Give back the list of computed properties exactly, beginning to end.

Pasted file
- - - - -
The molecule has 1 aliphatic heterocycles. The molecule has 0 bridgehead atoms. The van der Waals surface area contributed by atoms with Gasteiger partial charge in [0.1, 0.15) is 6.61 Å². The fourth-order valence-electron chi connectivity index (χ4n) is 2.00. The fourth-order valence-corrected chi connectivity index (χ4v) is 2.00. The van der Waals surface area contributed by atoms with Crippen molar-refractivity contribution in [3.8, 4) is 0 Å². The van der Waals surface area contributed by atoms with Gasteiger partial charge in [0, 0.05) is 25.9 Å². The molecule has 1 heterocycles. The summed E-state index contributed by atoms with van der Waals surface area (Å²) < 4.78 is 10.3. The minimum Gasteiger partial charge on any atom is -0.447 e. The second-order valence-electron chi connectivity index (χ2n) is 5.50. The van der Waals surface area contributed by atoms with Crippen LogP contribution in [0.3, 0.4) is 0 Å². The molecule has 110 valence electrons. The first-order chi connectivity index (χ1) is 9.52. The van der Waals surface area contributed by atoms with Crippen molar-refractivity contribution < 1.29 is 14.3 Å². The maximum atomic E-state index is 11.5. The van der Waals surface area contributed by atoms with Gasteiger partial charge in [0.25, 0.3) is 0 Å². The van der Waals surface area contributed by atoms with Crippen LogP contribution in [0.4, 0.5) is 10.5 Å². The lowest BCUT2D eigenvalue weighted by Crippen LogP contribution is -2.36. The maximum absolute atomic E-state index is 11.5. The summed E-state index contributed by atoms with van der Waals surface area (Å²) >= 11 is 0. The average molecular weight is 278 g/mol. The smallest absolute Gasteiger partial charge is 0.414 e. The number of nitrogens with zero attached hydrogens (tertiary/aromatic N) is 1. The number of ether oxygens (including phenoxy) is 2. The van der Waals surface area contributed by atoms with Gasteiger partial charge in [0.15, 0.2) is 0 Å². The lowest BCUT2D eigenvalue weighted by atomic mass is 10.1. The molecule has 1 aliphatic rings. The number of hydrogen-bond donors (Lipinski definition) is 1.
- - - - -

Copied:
The molecule has 1 aliphatic heterocycles. The molecule has 0 bridgehead atoms. The van der Waals surface area contributed by atoms with Gasteiger partial charge in [0.1, 0.15) is 6.61 Å². The fourth-order valence-electron chi connectivity index (χ4n) is 2.00. The fourth-order valence-corrected chi connectivity index (χ4v) is 2.00. The van der Waals surface area contributed by atoms with Crippen molar-refractivity contribution in [3.8, 4) is 0 Å². The van der Waals surface area contributed by atoms with Gasteiger partial charge in [0, 0.05) is 25.9 Å². The molecule has 1 heterocycles. The summed E-state index contributed by atoms with van der Waals surface area (Å²) < 4.78 is 10.3. The minimum Gasteiger partial charge on any atom is -0.447 e. The second-order valence-electron chi connectivity index (χ2n) is 5.50. The van der Waals surface area contributed by atoms with Crippen LogP contribution in [0.3, 0.4) is 0 Å². The molecule has 110 valence electrons. The first-order chi connectivity index (χ1) is 9.52. The van der Waals surface area contributed by atoms with Crippen molar-refractivity contribution < 1.29 is 14.3 Å². The maximum atomic E-state index is 11.5. The van der Waals surface area contributed by atoms with Gasteiger partial charge in [0.25, 0.3) is 0 Å². The van der Waals surface area contributed by atoms with Crippen LogP contribution in [0.4, 0.5) is 10.5 Å². The lowest BCUT2D eigenvalue weighted by Crippen LogP contribution is -2.36. The maximum absolute atomic E-state index is 11.5. The summed E-state index contributed by atoms with van der Waals surface area (Å²) >= 11 is 0. The average molecular weight is 278 g/mol. The smallest absolute Gasteiger partial charge is 0.414 e. The number of nitrogens with zero attached hydrogens (tertiary/aromatic N) is 1. The number of ether oxygens (including phenoxy) is 2. The van der Waals surface area contributed by atoms with Gasteiger partial charge in [0.15, 0.2) is 0 Å². The lowest BCUT2D eigenvalue weighted by atomic mass is 10.1. The molecule has 1 aliphatic rings. The number of hydrogen-bond donors (Lipinski definition) is 1.